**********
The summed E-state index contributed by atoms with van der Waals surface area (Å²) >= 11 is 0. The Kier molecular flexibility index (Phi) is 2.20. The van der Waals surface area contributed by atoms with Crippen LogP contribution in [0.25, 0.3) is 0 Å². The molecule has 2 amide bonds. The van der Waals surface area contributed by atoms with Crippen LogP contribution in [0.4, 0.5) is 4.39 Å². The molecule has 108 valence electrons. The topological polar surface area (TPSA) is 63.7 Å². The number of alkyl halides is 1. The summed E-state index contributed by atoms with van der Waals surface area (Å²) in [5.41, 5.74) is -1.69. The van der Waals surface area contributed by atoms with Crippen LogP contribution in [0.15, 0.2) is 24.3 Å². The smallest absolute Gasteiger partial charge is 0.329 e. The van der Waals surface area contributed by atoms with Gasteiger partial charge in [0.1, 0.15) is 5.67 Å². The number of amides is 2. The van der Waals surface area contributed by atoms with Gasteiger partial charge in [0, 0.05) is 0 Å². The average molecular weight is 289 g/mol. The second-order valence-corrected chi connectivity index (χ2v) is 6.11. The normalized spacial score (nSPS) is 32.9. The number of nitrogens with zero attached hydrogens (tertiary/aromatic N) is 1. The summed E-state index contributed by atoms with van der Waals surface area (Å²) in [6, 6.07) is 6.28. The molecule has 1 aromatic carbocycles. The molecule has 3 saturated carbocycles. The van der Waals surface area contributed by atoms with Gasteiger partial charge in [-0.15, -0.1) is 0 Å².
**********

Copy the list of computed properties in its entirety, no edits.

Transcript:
The summed E-state index contributed by atoms with van der Waals surface area (Å²) >= 11 is 0. The Kier molecular flexibility index (Phi) is 2.20. The van der Waals surface area contributed by atoms with Crippen LogP contribution in [0.25, 0.3) is 0 Å². The molecule has 2 amide bonds. The van der Waals surface area contributed by atoms with Crippen LogP contribution in [0.4, 0.5) is 4.39 Å². The molecule has 108 valence electrons. The topological polar surface area (TPSA) is 63.7 Å². The number of alkyl halides is 1. The summed E-state index contributed by atoms with van der Waals surface area (Å²) in [5.41, 5.74) is -1.69. The van der Waals surface area contributed by atoms with Crippen LogP contribution in [0.15, 0.2) is 24.3 Å². The smallest absolute Gasteiger partial charge is 0.329 e. The van der Waals surface area contributed by atoms with Gasteiger partial charge in [0.1, 0.15) is 5.67 Å². The number of amides is 2. The van der Waals surface area contributed by atoms with Gasteiger partial charge in [0, 0.05) is 0 Å². The average molecular weight is 289 g/mol. The second-order valence-corrected chi connectivity index (χ2v) is 6.11. The normalized spacial score (nSPS) is 32.9. The number of nitrogens with zero attached hydrogens (tertiary/aromatic N) is 1. The summed E-state index contributed by atoms with van der Waals surface area (Å²) in [6, 6.07) is 6.28. The molecule has 1 aromatic carbocycles. The molecule has 3 saturated carbocycles. The van der Waals surface area contributed by atoms with Gasteiger partial charge in [-0.15, -0.1) is 0 Å².